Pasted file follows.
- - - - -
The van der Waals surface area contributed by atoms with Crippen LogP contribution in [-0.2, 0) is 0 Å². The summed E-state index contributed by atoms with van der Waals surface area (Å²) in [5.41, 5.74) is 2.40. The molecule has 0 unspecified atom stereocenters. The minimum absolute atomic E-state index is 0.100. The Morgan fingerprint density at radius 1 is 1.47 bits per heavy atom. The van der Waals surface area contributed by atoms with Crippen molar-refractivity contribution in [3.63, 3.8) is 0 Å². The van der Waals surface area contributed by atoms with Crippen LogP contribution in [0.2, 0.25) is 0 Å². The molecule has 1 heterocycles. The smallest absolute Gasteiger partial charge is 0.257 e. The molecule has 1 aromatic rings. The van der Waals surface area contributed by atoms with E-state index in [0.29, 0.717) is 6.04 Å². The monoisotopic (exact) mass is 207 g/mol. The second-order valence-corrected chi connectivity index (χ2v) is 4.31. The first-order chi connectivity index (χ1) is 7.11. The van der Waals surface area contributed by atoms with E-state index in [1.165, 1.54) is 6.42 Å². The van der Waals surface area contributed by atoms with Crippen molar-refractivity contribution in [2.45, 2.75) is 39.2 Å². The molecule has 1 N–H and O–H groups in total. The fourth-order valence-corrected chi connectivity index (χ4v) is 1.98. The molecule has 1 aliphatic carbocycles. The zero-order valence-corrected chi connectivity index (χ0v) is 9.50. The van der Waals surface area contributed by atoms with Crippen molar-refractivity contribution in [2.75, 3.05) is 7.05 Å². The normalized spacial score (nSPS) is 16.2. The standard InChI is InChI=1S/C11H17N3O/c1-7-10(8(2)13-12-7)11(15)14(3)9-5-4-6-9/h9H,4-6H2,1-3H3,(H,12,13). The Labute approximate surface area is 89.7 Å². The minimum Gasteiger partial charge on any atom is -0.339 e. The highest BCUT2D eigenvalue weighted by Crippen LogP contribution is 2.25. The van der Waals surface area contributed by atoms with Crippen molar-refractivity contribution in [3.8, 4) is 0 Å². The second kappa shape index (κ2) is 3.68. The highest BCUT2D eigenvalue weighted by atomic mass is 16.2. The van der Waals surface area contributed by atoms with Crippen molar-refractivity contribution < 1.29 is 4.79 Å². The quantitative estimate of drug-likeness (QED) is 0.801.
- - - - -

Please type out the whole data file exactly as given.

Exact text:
The van der Waals surface area contributed by atoms with Crippen LogP contribution in [-0.2, 0) is 0 Å². The summed E-state index contributed by atoms with van der Waals surface area (Å²) in [5.41, 5.74) is 2.40. The molecule has 0 unspecified atom stereocenters. The minimum absolute atomic E-state index is 0.100. The Morgan fingerprint density at radius 1 is 1.47 bits per heavy atom. The van der Waals surface area contributed by atoms with Crippen molar-refractivity contribution in [3.63, 3.8) is 0 Å². The van der Waals surface area contributed by atoms with Crippen LogP contribution in [0.2, 0.25) is 0 Å². The molecule has 1 heterocycles. The smallest absolute Gasteiger partial charge is 0.257 e. The molecule has 1 aromatic rings. The van der Waals surface area contributed by atoms with E-state index in [0.29, 0.717) is 6.04 Å². The monoisotopic (exact) mass is 207 g/mol. The second-order valence-corrected chi connectivity index (χ2v) is 4.31. The first-order chi connectivity index (χ1) is 7.11. The van der Waals surface area contributed by atoms with E-state index in [1.165, 1.54) is 6.42 Å². The van der Waals surface area contributed by atoms with Crippen molar-refractivity contribution in [2.45, 2.75) is 39.2 Å². The molecule has 1 N–H and O–H groups in total. The fourth-order valence-corrected chi connectivity index (χ4v) is 1.98. The molecule has 1 aliphatic carbocycles. The zero-order valence-corrected chi connectivity index (χ0v) is 9.50. The van der Waals surface area contributed by atoms with Crippen molar-refractivity contribution in [2.75, 3.05) is 7.05 Å². The normalized spacial score (nSPS) is 16.2. The standard InChI is InChI=1S/C11H17N3O/c1-7-10(8(2)13-12-7)11(15)14(3)9-5-4-6-9/h9H,4-6H2,1-3H3,(H,12,13). The Labute approximate surface area is 89.7 Å². The minimum Gasteiger partial charge on any atom is -0.339 e. The highest BCUT2D eigenvalue weighted by Crippen LogP contribution is 2.25. The van der Waals surface area contributed by atoms with Crippen molar-refractivity contribution in [3.8, 4) is 0 Å². The second kappa shape index (κ2) is 3.68. The highest BCUT2D eigenvalue weighted by atomic mass is 16.2. The van der Waals surface area contributed by atoms with Crippen molar-refractivity contribution < 1.29 is 4.79 Å². The quantitative estimate of drug-likeness (QED) is 0.801.